The seasonal responses shown in Figs. 5 –9 demonstrate that, due to reinforcement between the anomalous Ekman transport and surface heat flux, the coupled NAO–SST tripole response develops more rapidly in the AGCM_EML than in the AGCM_ML. To further illustrate the difference in the monthly evolution of the Z500 and the SST response in the two models, the spatial rms of the Z500 response over the area of 25°–85°N and 80°W–20°E (as a measure of the strength of the response) is plotted in Fig. 11a, along with the rms of the SST response (20°–60°N and 70°–20°W) in Fig. 11b. During the initial months, the anomalous SST grows faster in the AGCM_EML (solid line) than that in the AGCM_ML (dashed line) as expected. Correspondingly, the amplitude of the Z500 response in the AGCM_EML also grows faster and reaches its maximum one to two months earlier, in January, in comparison with that in the AGCM_ML. A weakening of the Z500 response after its maximum appears to occur in both models, but more quickly in the AGCM_EML (i.e., February versus April). This weakening is likely related to the weakening (and even the sign reversal in some areas) in the anomalous surface heat flux, as indicated in the reduced growth rate in the SST response after January in the AGCM_EML and after March in the AGCM_ML. The strength of the mean equilibrium Z500 response (i.e., the average over January–April for the AGCM_EML and over February–April for the AGCM_ML) in the two models is closely comparable. Hence, the inclusion of Ekman transport primarily accelerates the development of the coupled response.
Because of this acceleration, the response generated in the two models, for a given month, can differ significantly, as shown in Fig. 12. In January, the Z500 response in the AGCM_EML (Fig. 12a) reaches its maximum with a well-defined north–south NAO dipole of about 50 and −70 m in the two centers. The corresponding Z500 response in the AGCM_ML (Fig. 12b) is much weaker (40 and −40 m) with its positive center shifted to the east. The pattern of the SST response in January in the two models is similar to that shown in Figs. 6c,d, but the amplitude is about twice as strong. For comparison, we also show in Fig. 12c the Z500 response in January in the uncoupled AGCM. The AGCM response is dominated by a trough in the North Atlantic with a wave train downstream. The marked differences in these responses suggest that extratropical SST feedback plays a significant role in the development of the NAO response to tropical forcing.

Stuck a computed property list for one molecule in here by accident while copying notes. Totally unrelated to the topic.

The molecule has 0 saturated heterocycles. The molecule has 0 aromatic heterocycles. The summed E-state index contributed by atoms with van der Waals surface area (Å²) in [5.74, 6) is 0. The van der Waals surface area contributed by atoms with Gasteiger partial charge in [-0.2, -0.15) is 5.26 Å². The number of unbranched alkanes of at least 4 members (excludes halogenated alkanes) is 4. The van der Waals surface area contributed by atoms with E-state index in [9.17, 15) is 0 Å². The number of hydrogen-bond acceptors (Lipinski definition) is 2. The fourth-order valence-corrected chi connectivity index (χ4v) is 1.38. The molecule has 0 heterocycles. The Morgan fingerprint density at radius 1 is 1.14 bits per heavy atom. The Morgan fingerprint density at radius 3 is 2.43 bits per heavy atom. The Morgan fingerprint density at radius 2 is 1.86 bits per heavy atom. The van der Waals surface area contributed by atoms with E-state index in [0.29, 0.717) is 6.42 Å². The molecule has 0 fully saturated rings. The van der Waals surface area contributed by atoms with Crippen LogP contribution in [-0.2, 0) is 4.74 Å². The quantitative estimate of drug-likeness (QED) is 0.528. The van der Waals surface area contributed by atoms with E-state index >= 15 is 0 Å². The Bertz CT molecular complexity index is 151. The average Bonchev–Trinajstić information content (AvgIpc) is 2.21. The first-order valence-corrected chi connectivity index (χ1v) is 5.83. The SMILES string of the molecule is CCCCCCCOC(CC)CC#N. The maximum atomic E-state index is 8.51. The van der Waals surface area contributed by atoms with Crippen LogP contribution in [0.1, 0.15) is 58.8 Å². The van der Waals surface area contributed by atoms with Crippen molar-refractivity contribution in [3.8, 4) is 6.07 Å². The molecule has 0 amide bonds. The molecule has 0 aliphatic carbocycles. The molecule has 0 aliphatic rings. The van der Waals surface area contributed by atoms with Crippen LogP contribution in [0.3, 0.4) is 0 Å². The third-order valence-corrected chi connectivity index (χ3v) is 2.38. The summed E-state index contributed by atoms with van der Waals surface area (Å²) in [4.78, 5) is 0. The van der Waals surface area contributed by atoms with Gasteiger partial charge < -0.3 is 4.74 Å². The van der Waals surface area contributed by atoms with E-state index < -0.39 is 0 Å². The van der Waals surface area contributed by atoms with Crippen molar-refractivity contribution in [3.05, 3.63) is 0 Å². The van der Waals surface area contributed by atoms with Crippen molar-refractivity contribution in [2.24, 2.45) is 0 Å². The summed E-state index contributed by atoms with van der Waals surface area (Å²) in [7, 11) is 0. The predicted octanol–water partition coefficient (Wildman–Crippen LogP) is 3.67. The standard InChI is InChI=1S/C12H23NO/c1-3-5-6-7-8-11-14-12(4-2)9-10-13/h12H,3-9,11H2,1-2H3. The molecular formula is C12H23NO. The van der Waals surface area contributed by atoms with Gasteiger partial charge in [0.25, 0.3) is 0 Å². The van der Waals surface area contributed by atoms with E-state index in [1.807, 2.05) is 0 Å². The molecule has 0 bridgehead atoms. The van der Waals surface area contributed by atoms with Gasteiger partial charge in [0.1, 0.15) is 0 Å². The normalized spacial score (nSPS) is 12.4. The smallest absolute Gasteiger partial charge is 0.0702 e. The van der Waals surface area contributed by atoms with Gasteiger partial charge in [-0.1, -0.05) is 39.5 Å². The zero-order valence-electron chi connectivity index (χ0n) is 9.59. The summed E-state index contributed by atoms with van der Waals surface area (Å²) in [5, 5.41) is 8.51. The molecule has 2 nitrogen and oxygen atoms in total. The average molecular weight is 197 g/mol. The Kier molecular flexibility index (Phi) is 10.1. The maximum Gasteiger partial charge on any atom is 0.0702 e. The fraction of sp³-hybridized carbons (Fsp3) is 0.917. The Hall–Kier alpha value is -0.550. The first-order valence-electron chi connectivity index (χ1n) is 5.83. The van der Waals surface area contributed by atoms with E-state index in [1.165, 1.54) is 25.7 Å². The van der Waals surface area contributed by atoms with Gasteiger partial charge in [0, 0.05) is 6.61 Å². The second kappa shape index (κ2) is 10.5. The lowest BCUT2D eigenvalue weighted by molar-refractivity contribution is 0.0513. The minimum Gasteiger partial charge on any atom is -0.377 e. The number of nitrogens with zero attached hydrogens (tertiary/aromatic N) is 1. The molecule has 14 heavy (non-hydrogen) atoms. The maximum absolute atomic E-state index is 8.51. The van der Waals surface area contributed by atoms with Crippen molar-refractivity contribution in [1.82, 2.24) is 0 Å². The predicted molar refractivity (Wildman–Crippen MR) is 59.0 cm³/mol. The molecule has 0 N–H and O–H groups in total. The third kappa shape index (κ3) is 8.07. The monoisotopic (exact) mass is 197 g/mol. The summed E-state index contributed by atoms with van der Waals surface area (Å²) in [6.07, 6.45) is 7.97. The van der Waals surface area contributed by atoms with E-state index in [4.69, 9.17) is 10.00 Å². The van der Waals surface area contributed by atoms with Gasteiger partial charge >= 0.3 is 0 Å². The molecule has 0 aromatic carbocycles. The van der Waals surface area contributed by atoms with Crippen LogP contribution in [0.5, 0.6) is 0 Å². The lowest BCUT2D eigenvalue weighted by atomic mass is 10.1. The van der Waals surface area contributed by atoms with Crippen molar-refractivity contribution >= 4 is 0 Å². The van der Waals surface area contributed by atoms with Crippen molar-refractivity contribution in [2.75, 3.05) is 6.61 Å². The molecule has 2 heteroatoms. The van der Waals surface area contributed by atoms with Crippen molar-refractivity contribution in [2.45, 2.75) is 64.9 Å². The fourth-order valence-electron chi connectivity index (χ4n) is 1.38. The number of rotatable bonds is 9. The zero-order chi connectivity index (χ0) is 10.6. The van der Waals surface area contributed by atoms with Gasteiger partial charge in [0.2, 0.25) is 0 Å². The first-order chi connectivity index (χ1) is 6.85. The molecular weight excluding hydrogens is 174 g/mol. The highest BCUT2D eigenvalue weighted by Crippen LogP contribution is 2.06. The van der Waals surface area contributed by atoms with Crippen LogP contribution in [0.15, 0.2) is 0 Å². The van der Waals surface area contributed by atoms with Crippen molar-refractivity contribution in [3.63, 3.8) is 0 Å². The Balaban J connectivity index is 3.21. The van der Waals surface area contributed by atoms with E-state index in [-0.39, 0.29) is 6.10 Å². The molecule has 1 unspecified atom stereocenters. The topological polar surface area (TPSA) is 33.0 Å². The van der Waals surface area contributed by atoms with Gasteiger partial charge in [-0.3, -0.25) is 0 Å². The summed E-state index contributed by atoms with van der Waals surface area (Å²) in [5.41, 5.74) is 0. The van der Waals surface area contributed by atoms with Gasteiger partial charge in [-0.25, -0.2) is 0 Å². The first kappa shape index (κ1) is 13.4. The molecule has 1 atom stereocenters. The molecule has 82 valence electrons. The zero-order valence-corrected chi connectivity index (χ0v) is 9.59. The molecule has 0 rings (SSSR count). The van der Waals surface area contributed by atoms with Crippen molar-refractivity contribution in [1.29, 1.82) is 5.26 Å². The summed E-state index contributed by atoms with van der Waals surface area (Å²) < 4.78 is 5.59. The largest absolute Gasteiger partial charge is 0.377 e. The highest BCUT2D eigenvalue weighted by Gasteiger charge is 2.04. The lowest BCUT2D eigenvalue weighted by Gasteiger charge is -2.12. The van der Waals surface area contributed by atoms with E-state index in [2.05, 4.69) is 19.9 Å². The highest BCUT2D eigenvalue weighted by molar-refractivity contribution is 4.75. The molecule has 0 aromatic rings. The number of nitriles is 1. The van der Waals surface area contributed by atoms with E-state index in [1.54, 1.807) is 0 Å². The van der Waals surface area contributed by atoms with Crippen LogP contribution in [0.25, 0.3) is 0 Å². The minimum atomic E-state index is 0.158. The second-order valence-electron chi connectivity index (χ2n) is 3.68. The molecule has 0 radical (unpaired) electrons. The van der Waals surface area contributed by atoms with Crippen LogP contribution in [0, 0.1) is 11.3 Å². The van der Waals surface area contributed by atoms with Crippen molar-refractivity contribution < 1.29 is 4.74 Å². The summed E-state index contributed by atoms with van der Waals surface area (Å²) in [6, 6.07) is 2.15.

4. Summary and discussion
The results of the coupled AGCM_ML experiments of Peng et al. (2005) demonstrate that a persistent tropical Atlantic SST anomaly induces a coupled NAO–SST tripole response in late winter (FMA), which is 1–2 months later than that indicated by the observations (CF02). To determine if this discrepancy in the seasonality of the simulated response is due, in part, to the lack of Ekman transports in the slab ocean model, a new coupled model, AGCM_EML, is developed with Ekman heat transport included. Large ensembles of AGCM_EML experiments are conducted to determine the effects of Ekman transport on the development of the coupled response to the same tropical SST anomaly as was used by Peng et al. (2005).